At a glance
- Host of new rules add to compliance headache for brokers
- Brokers keeping close eye on messages and activity of new FCA
- Brussels also looking to alter industry landscape with new regulations
It seems that brokers are currently being swamped by regulation, regulation and yet more regulation.
Steve White, the new chief executive of UK trade body BIBA and a fount of knowledge on all things regulatory, told delegates at its annual conference in May that “compliance is extremely important, it underpins everything that brokers do.”
Janet Cooper, Compliance Business Partner for Commercial Broker at Zurich, concurred: “Keeping up with regulatory developments is hard, but it is a necessary part of the compliance role.”
And it is not just new regulations; it is new regulators, in the guise of the Financial Conduct Authority (FCA), which took over from the now-defunct Financial Services Authority (FSA) in April, who are also beginning to reshape the UK broker landscape.
It is difficult to keep on top of all of the regulatory changes
John Thompson, Account Executive, Gallagher Heath
The FCA, for instance, has recently launched a thematic review into how brokers are managing conflicts of interests with their insurers and clients, and whether brokers are actually acting in the best interests of their clients. It is also expected to publish new rules on client money in the coming months.
“There has only been around 100 days of FCA regulation, but they have already made a big impact,” said Janet. “The messages and activity over the last three months provide a clear indication in terms of the regulator’s expectations from insurers and brokers.”
However, others are not convinced that the new watchdog necessarily has more powers than its predecessor.
“I am not sure that we as commercial brokers fear the FCA more than the old FSA,” said John Thompson, an Account Executive at Gallagher Heath. “I think it is difficult to judge until such time as there has been a precedent set.”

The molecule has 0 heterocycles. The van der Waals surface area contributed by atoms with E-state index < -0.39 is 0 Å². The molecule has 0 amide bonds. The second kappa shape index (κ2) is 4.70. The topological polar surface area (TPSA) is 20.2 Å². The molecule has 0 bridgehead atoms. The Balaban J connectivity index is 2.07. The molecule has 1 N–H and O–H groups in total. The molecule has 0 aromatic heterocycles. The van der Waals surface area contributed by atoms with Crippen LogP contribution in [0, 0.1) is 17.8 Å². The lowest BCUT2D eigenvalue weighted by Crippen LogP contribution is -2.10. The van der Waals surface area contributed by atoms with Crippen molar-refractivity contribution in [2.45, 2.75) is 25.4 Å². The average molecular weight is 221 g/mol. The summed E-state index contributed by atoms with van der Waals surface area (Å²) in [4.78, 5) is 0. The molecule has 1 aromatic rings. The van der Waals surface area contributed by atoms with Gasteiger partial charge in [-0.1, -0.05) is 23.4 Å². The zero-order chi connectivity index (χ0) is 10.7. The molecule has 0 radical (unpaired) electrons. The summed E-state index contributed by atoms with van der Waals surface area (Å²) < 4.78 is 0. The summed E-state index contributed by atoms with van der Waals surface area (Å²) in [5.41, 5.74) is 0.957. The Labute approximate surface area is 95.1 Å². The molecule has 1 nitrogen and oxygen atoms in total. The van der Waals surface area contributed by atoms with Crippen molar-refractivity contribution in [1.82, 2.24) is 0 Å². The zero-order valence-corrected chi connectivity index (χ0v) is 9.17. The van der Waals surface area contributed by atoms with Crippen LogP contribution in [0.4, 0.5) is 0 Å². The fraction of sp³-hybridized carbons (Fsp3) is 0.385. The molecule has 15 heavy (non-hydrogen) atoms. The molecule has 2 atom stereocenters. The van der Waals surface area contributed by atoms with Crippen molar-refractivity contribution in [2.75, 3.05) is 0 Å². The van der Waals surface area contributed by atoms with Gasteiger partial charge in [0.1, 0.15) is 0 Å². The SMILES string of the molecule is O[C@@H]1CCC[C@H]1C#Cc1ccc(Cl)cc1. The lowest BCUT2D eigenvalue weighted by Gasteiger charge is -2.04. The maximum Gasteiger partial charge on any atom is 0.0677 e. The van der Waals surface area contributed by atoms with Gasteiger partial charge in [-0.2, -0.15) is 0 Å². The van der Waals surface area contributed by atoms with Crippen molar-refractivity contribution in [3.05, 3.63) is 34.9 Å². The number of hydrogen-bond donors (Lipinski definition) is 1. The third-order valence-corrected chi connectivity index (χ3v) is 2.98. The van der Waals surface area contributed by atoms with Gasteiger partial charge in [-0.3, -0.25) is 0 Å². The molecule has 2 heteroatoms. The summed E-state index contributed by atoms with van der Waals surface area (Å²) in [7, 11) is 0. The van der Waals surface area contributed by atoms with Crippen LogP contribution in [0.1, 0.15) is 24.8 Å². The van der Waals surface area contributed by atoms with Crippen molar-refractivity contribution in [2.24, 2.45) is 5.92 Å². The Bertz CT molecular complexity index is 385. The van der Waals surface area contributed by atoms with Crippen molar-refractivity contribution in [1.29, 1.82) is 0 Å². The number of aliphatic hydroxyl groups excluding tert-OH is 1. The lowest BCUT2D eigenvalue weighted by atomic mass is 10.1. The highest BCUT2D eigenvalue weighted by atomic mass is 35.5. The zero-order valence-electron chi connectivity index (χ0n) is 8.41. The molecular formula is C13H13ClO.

One of the main differences of the FCA is to ensure that consumers are better protected, which is a subtle change from the previous regime of the FSA that tried to oversee the whole financial services sector.
“The FCA’s new powers and the way in which it will use them will give greater attention to consumer-related issues,” said Janet at Zurich. “That is not a bad position from a compliance perspective.”
And then there is Europe, and more specifically the proposed second incarnation of the Insurance Mediation Directive (IMD2), which promises to ruffle a few feathers with the introduction of commission disclosure for broker earnings and the disclosure of sales incentives and bonus arrangements.
Although it is not scheduled to become law until nearer the end of this decade and could yet be watered down – it still has a long way to travel through the corridors of political power in Brussels – the push for greater transparency in the industry shows no sign of abating.
“It’s not just the here and now we have to consider, we must also consider the future and the direction of travel regulation is taking, both in the UK and Europe,” said Janet.
Keeping up with regulatory developments is hard, but it is a necessary part of the compliance role
Janet Cooper, Compliance Business Partner for Commercial Broker at Zurich
“IMD2 has the potential to make a big impact. Any regulatory development that has the potential to make a material impact, either now or in the future, is worth making provision for. Elements around consumer protection and commission disclosure are worth particular consideration.”
Easy as A, B, C?
From the HSE to the EPC, brokers also need to be aware of changes to a host of other regulatory acronyms that are affecting their customers, which merely adds to the workload of brokers.
“It is difficult to keep on top of all of these changes,” said John at Gallagher Heath.
“Although, what you are seeing today is that many clients are more sophisticated insurance buyers and quite often a client will mention a piece of new legislation that they have read about or heard about that they feel might impact on their insurance programme before you have a chance to roll out a technical bulletin on the subject matter.
“But that is reflective of the sort of people we are sort of dealing with these days compared to maybe, say, 10-15 years ago.”
Following the financial crisis, the financial services sector in general has been tarnished in the eyes of the general public, resulting in some customers losing faith in the industry.
“It is hard, but it’s not just about regulation – the focus of the regulator also includes regaining trust in the financial services market,” said Janet at Zurich.
“This should be an industry concern and we all must play a part in ensuring our customers trust the market.”